A sky full of planes

I spent most of yesterday afternoon lying in my garden – enjoying the sun, listening to music, and looking at the sky. When you really take the time to look at the sky, you realise what a busy place it is. The small patch of sky above my garden was filled with bumble bees, lady birds, bluebottles, magpies, blackbirds, pigeons and seagulls. I saw a heron, a kestrel and a buzzard. A helicopter. And dozens of planes.

The planes are my favourite. I love planes. Hate airports, but love planes. When I was little my dad used to drive us to the end of the runway at Manchester airport to watch them come in and take off. I can’t tell you how many I’ve been on. I jumped out of one once.

There is nothing more exciting to me than the possibilities of flying. These wondrous man-made creations, which help turn our planet into a tiny village. And I know, they’re not great for the environment, but for what they give us here on earth, I think it’s worth trying to make up for that damage in other ways. (A few years ago I went to ‘An audience with David Attenborough’, where someone asked him how, as a conservationist, he could justify the number of flights he takes every year. He explained how he tries to reduce his carbon footprint in other ways. I try to follow his advice – I never leave the lights on if I’m not in a room. I sort out my recycling, have a couple of meat free days each week.)

Whenever I see a plane, I think about the people on board, and wonder about their stories. Where are they going – and why? Are they travelling alone, or with family and friends? Are they flying into the unknown, or going back to familiar ground? Are they travelling towards something, or running away? Are they feeling sad to have said goodbye, or excited to say hello? Are they embarking on a solo journey of self discovery, or meeting someone at the other end? Are they travelling for work, or to relax, or to explore? Are they itching to arrive, or dreading what’s ahead?  What preconceptions will soon be challenged, or what new discoveries are they bringing home?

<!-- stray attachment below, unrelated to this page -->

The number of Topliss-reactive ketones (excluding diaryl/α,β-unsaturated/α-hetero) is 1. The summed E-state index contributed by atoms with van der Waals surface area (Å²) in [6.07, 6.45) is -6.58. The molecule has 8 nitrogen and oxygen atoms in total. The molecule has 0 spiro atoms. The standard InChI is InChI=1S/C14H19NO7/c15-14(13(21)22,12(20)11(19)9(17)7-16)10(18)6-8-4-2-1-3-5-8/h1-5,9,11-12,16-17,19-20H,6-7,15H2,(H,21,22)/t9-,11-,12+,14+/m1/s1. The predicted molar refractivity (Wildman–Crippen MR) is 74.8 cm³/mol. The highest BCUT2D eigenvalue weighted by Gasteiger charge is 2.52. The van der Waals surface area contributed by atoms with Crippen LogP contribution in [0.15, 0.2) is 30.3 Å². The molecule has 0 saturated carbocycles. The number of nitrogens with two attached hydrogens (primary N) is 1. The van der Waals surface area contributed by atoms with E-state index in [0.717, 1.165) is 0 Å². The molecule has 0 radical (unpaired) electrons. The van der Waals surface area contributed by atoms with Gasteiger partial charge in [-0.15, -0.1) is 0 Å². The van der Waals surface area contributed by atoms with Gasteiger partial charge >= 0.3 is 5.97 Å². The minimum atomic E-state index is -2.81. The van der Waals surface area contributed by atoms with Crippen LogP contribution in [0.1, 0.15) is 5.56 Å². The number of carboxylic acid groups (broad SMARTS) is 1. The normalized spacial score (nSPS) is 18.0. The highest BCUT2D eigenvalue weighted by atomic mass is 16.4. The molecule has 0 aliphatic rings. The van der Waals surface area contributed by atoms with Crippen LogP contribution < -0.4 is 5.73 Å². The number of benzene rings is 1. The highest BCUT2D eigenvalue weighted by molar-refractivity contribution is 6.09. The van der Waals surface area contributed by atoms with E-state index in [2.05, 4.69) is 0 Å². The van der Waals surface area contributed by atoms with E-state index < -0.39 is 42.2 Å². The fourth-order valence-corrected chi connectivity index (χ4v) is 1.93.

A sky full of planes fills me with happiness at the thought of so many people travelling, seeing this amazing word that we live in, and taking a little bit of it home with them.

The more we fly, the more we understand the world. When we take ourselves to new countries, we discover things about their culture, and things about ourselves – and we take those lessons home with us.

If everybody travelled, we would soon realise that teenage girls in every country around the world worry about spots and starting their periods. We’d know that all teenage boys want to be sports stars – whether it’s football, rugby or baseball. We’d know the universal love for David Beckham, the international popularity of the Rolling Stones and how McDonalds looks the same, but tastes different, in every country.